From: Don Dick [ddick1@rochester.rr.com]
Sent: Friday, July 28, 2006 10:02 PM
To: 'Slipstk@aol.com'
Subject: RE: book, frivolous addendum

Am relieved that it came through o.k. to you.  It was hard to condense nearly 60 years onto part of 1 page.  There were a couple of other experiences I thought about including but there just wasn’t room unless reducing to about 6-point type.   

I was separated in 1950 when the Phil Sea was in Norfolk just prior it to journeying through the Panama Canal to a new home base in San Diego.  My orders read “on or about 1 June” which gave me 10 days either way.  I chose the early side, rather than wait to get out in San Diego.  Then when separated the second time in 1953 in Newport, I also requested the earliest time, anxious to get back to Kodak and Rochester.  Don’t know how many others who got out fell into the same trap I did.  My request for transfer to Inactive Standby Reserve status, based on 3 years Regular plus 2 years Reserve equaling the required 5 years of active service, was denied.  Reason:  Insufficient active service.  I was about 18 days short because I had been separated on the early side of “on or about” each time.  I had to wait another 3 years (didn’t attend drills or do anything Navy) to fulfill the 8-year total service requirement to cut the umbilical cord to the Navy completely, which was finally effective as of 06 Sep 55.

 While the ship was in Norfolk, just before my separation, along with others I received orders to take the 1-day ensign->Ltjg promotion exam at the Norfolk Naval Air Station.  I couldn’t have cared less about promotion.  However, rather than get tangled in the red tape of getting those orders cancelled, I decided to just go ahead and take the exam.  Besides, it was a day ashore.  I was probably the most relaxed of anyone in the room.  I didn’t think I did very well, having done zero cramming for the exam, but then most of the others seemed to feel similarly unsure of how they did.  Interestingly, I never received any notification of the results, nor did I care.  A year later, when called back for duty at Newport OCS, my orders said Ensign Dick, and that was how I was processed upon reporting.  I wasn’t aware of the chatter which took place between OCS administration and BuPers.  After about 2 months on the job I was told there was a screw-up.  I was really a Ltjg, got differential back pay to my reporting date, and had the extra half-stripe sewn on my uniforms.  Speaking of uniforms, that was another surprise upon reporting to OCS.  The paymaster looked at my records and commented that I had not yet received my uniform allowance.  I had all my uniforms but he insisted on paying me a couple of hundred bucks.  On 1 July 53 I was promoted to a full Lt.  Barbara was pregnant with our 1st when I was recalled.  We also had our 2nd while at OCS, both born at the Newport Naval Hospital.  The 1st cost us $10.50, the 2nd only $5.25 because she was discharged a day early because they needed the bed.  By comparison, hospital costs for our third – born in August, 1954 in Rochester, were around $500.  Kodak was a great company (having problems these days).  When I returned they told me my pay rate would be adjusted, compared to when I left 2 years earlier, as if I had been on the job receiving normal incremental pay raises.  On top of that, returning in October, I was informed that I had 2 weeks of vacation coming which I had to take by the end of the year.  And that was on top of a $300 military bonus they paid me when I left, even though I’d only worked there a year and 5 days.  I was beginning to think that being a Reserve was a hell of a lot better than being a Regular.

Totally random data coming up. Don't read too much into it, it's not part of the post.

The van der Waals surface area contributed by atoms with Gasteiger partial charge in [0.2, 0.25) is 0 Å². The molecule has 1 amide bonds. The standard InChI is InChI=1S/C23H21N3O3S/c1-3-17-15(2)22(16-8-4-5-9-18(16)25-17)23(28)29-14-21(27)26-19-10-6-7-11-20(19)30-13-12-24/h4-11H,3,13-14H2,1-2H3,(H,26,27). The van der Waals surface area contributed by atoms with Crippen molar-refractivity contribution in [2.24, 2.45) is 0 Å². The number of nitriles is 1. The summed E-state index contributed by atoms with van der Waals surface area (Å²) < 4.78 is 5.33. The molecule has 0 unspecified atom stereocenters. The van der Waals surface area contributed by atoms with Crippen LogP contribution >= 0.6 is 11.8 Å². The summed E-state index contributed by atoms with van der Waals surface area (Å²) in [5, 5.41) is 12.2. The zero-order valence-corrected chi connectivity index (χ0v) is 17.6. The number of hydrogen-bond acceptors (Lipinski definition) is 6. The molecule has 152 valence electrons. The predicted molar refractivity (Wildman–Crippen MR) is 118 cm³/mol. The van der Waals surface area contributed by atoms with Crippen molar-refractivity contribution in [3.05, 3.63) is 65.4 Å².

To clarify a point in your e-mail, Barbara and I were married the day after graduation in her home church in Elizabeth, NJ – not in the Academy chapel.  You and I still have to honor our wives on the same anniversary date, however.

 Rochester and Kodak have been good to us.  We’re living in the house we had built for us in 1954, struggling then to manage the $17,900 debt we’d taken on.  We needed the 5 bedrooms back then.   Barbara and I rattle around in it now.

 I left the Navy behind to focus on a new life.  People are surprised that I have never been back to the Academy since graduation.  I do have a pipeline, though, through Bill Jones (William F.) who was both a classmate and a Phil Sea Shipmate, and also worked for Kodak, though in a different division.  Bill still has blue & gold flowing through his veins, subscribes to Shipmate and other pubs, and keeps up with Navy news.  He lost his wife to cancer a couple of years ago.  Sonia and Barbara were bridge partners for many years.  Bill and I see each other occasionally and talk on the phone frequently.  His grandson is in an NROTC program at Cornell University.  I spend a lot of my time at my computer.  Quite a while back I had an e-mail exchange with Cab Davis who lived across the hall with Dave Commack 1/c year, and with Cy Waldrop (basketball teammate).  Thanks to you and the list of ’48 e-mail addresses, more recently I contacted Bill Bass, a plebe year roommate, and we did catch-up.  Barbara and I used to exchange quite a few Christmas Cards with Navy friends, the number now dwindling through deaths – especially sad to lose my 1/c roommate, Jim Osmer, and John Virts (wife Cass) whom Barbara and I came to know well at OCS.

 My life has been so full and rich here in Rochester I find it hard even to imagine what it would have been had I stayed in the Navy.  I do strongly recommend that people write down at least a few memoirs for posterity, if not an autobiography as I am doing.  I find it amazing the things which are popping out of the nooks and crannies of my feeble brain.

 To you, Dave, a personal thank-you for the excellent job you are doing getting the word out.  I’m not sure how I came to be on your mailing list, but am glad it happened.

 Don Dick
Rochester, NY

28 July 2006